SQL*Plus: Release 188.8.131.52.0 - Production on Fri Jul 9 11:45:19 2010 Copyright (c) 1982, 2008, Oracle. All rights reserved.
However on re-retesting I did discover some additional strange behavior:
Given a directory structure:
DirA/ master.sql sub.sql DirB/ sub_b.sql
If I start SQL Plus in some other dir than DirA and then use an absolute path to invoke like @DirA/master.sql, then within the master.sql it can reference @@sub.sql but not @@DirB/sub_b.sql.
That is when SQL Plus not launched from same directory as @ caller, it seems to be able to use @@ to reference files within the same directory as the @ caller but not subdirectories.
Chris (user Cdpr)
- Yes this is what I saw too. Michel Cadot 19:30, 9 July 2010 (UTC)
Care if I add in the wiki that the "@@ does not reference scripts within subdirectories relative to the calling script"? That would have saved me some time to know in advance. --Cdpr 20:53, 9 July 2010 (UTC)
- It's OK for me, do it if you want. I should say that "can not reference scripts within directories relative to the calling script" or "can not reference scripts using path relative to the calling script" as you can't call script in any directory (not only subdirectory ones) using relative path; in my example if I replace "t2.sql" by ".\t2.sql" I get an error "unable to open file". Michel Cadot 05:58, 10 July 2010 (UTC)
Okay. Made the change. Feel free to modify. Thanks, --Cdpr 16:23, 12 July 2010 (UTC)
Removal of QueryAdvisor from Freeware
you removed my comment related QueryAdvisor software from Freeware. You can get in addition to a trial license (I did not mention as this is time restricted and you added in discussion a remark about shareware) the free public and the free registered license. You will be able without any restrictions to do the mentioned analysis of tracefiles. The commercial licenses offer additional functionality for testing. Therefor I would like to ask if you could think about your decision again.
Kind regards Frank
- OK I put it back but you can't then add it to Commercial Products page.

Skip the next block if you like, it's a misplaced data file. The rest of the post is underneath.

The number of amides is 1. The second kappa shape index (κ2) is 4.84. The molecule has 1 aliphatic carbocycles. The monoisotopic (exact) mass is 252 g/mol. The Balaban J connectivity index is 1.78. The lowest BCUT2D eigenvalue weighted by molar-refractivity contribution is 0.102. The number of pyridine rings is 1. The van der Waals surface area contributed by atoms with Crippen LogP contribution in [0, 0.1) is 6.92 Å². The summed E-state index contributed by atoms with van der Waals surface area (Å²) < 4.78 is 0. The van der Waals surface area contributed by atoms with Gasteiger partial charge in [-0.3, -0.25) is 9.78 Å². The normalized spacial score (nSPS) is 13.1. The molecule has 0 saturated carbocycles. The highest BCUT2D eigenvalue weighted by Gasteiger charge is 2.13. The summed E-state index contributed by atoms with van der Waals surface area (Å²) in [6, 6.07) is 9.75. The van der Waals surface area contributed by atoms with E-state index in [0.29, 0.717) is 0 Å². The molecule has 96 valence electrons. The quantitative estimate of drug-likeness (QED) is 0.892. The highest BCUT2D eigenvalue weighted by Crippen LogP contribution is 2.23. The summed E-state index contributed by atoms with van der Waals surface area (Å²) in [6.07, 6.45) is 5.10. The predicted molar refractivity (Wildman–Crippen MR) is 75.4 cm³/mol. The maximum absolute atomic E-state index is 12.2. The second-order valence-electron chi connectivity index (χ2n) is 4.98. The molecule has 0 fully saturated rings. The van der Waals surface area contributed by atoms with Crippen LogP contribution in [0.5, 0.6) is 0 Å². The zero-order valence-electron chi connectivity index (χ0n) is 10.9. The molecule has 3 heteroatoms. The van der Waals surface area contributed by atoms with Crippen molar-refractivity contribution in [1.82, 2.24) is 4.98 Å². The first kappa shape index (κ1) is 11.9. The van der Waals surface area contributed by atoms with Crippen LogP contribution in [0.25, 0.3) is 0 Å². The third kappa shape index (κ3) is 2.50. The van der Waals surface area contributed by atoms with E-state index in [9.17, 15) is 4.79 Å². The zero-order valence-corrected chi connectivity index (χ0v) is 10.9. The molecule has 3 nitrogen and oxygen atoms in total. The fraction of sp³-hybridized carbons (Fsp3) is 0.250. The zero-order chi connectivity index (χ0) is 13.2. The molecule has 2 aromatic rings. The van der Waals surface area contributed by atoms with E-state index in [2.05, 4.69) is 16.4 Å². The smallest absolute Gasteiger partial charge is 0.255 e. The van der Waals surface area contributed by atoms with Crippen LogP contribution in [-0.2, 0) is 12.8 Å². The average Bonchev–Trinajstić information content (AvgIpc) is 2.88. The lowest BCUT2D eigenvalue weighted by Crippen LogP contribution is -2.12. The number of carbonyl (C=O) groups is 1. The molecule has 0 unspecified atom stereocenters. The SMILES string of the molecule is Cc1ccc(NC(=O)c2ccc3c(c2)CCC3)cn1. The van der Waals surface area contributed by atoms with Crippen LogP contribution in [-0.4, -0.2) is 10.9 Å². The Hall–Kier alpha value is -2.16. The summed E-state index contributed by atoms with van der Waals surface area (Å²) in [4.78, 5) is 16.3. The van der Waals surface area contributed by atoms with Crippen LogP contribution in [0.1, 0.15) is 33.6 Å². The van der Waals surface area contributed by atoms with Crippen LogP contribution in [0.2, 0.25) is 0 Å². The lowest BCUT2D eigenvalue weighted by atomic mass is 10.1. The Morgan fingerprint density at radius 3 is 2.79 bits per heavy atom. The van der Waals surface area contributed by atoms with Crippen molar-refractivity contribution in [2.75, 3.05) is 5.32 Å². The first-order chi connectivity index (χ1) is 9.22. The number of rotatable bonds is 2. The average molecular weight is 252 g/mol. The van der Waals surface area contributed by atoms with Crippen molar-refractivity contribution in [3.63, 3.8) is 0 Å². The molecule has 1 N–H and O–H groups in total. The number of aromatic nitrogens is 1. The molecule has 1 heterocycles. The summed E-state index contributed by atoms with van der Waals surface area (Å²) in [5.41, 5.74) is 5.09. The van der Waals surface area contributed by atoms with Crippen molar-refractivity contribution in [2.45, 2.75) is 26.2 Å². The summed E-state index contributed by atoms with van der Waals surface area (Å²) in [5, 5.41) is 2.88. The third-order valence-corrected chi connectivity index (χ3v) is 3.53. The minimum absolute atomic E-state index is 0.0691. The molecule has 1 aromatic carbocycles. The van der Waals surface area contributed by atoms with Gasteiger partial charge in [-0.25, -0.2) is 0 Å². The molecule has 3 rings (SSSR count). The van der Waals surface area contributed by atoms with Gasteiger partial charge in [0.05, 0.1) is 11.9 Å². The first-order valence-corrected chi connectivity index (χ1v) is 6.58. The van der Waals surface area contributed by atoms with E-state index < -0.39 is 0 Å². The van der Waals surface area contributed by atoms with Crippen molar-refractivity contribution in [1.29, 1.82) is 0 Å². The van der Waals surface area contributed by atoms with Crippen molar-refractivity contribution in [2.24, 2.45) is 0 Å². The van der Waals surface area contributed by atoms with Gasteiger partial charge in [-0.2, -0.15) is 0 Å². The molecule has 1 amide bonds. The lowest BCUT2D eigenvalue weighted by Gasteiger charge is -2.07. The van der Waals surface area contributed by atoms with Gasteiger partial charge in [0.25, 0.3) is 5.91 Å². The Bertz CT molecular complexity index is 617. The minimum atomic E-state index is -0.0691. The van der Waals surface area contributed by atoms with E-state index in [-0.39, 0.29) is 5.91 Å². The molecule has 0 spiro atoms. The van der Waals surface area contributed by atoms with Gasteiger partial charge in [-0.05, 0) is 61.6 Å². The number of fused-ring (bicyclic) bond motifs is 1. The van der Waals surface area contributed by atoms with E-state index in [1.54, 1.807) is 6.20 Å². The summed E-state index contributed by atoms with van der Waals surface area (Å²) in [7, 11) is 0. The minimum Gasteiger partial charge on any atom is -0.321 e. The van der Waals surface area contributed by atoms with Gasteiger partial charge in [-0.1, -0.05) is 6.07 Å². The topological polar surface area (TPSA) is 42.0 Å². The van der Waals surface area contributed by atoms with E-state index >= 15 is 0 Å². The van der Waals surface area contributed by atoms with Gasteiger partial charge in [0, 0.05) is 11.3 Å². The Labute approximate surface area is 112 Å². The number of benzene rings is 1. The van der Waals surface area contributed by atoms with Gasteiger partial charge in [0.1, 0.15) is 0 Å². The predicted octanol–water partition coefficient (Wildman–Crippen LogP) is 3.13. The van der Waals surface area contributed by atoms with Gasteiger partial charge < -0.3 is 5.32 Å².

- Our policy is to have a product at most in one of the Freeware, Shareware or Commercial Product pages.
- Michel Cadot 19:45, 4 April 2011 (UTC)
Regarding your options page for Oracle
Going forward Audit Vault will be known as Audit Valut and Database Firewall. Yes it is a mouth full, but they are now offered together as an option. Not a big deal and probably ok to leave it as it is as most who are looking for one or the other will find them on a search. But to be precise that is the direction they are headed.
incorrect pricing edit on Statspack page
There is a reference on the
stating my product, Stori is $500/db. This is incorrect because it implies it is $500 per database or Oracle instance. The pricing is $500 per Oracle Database ID (DBID). This means that clones for testing, development, and QA are automatically included in the $500. This single feature makes the pricing extremely attractive to many Statspack users.
Please. Would you either remove the pricing references on the page or change the Stori pricing from $500/db to $500/DBID.
I wouldn't mind so much if the "spviewer" pricing wasn't shown. The way the page reads now, it implies an apples-to-apples comparison, which it is not.
Also, if you think I am abusing my user privileges by changing the page, I am sorry. I don't mean to abuse my privileges. I occasionally check pages where I and my company OraPub are mentioned, just in case something like this occurs.
Thank you for OraFaq. It is a great resource and I mention it in my classes and when I speak to DBAs.
- Requested change (db->DBID) done.
- Many people search only free products, so we added the prices. Also it would not be fair to display in a same way products with different prices: the (short) description shows the differences in features, the price is another indication (of secondary importance, between parentheses).
- For the same reason, products are displayed in the order they come; of course, each one wants his to be the first one in the list so an order had to be chosen, we thought it was the simplest fair way, it could be per price.
- Michel Cadot (talk) 07:44, 19 December 2013 (CET)
hi Michel, please note that Intel Hyperthreading is not considered when counting processor licenses. Actual physical cores are what count. Every two Intel cpu cores count towards one "processor" license, because the .5 is the core factor for Intel. It looks like you still reverted my edit to the Oracle licensing wiki page. Please let me know why you disagree.